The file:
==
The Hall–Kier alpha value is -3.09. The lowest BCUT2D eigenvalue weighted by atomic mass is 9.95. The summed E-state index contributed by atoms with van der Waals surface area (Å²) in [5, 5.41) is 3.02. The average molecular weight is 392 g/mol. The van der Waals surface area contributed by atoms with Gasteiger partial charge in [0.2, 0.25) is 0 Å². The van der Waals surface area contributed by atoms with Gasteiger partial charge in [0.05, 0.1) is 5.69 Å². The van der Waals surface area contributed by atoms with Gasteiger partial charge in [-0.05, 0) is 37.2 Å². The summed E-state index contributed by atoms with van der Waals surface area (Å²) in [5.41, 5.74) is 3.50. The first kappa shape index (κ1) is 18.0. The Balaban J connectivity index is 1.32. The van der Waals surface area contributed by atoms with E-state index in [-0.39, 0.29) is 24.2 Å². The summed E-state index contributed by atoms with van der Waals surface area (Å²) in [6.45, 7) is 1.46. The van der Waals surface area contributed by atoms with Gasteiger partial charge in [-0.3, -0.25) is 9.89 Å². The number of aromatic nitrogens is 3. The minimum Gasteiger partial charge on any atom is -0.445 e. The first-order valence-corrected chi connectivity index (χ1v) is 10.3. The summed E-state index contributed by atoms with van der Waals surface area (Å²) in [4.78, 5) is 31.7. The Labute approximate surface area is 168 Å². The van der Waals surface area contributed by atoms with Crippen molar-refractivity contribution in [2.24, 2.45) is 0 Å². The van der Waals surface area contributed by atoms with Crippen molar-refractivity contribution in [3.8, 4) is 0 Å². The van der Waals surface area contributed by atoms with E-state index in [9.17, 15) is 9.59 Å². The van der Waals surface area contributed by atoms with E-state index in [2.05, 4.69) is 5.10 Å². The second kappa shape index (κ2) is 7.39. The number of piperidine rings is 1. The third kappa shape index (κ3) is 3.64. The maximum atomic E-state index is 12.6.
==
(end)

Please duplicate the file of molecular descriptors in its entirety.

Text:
The Hall–Kier alpha value is -3.09. The lowest BCUT2D eigenvalue weighted by atomic mass is 9.95. The summed E-state index contributed by atoms with van der Waals surface area (Å²) in [5, 5.41) is 3.02. The average molecular weight is 392 g/mol. The van der Waals surface area contributed by atoms with Gasteiger partial charge in [0.2, 0.25) is 0 Å². The van der Waals surface area contributed by atoms with Gasteiger partial charge in [0.05, 0.1) is 5.69 Å². The van der Waals surface area contributed by atoms with Gasteiger partial charge in [-0.05, 0) is 37.2 Å². The summed E-state index contributed by atoms with van der Waals surface area (Å²) in [5.41, 5.74) is 3.50. The first kappa shape index (κ1) is 18.0. The Balaban J connectivity index is 1.32. The van der Waals surface area contributed by atoms with E-state index in [-0.39, 0.29) is 24.2 Å². The summed E-state index contributed by atoms with van der Waals surface area (Å²) in [6.45, 7) is 1.46. The van der Waals surface area contributed by atoms with Gasteiger partial charge in [-0.3, -0.25) is 9.89 Å². The number of aromatic nitrogens is 3. The minimum Gasteiger partial charge on any atom is -0.445 e. The first-order valence-corrected chi connectivity index (χ1v) is 10.3. The summed E-state index contributed by atoms with van der Waals surface area (Å²) in [4.78, 5) is 31.7. The Labute approximate surface area is 168 Å². The van der Waals surface area contributed by atoms with Crippen molar-refractivity contribution in [2.24, 2.45) is 0 Å². The van der Waals surface area contributed by atoms with Crippen molar-refractivity contribution in [3.8, 4) is 0 Å². The van der Waals surface area contributed by atoms with E-state index in [9.17, 15) is 9.59 Å². The van der Waals surface area contributed by atoms with E-state index in [2.05, 4.69) is 5.10 Å². The second kappa shape index (κ2) is 7.39. The number of piperidine rings is 1. The third kappa shape index (κ3) is 3.64. The maximum atomic E-state index is 12.6.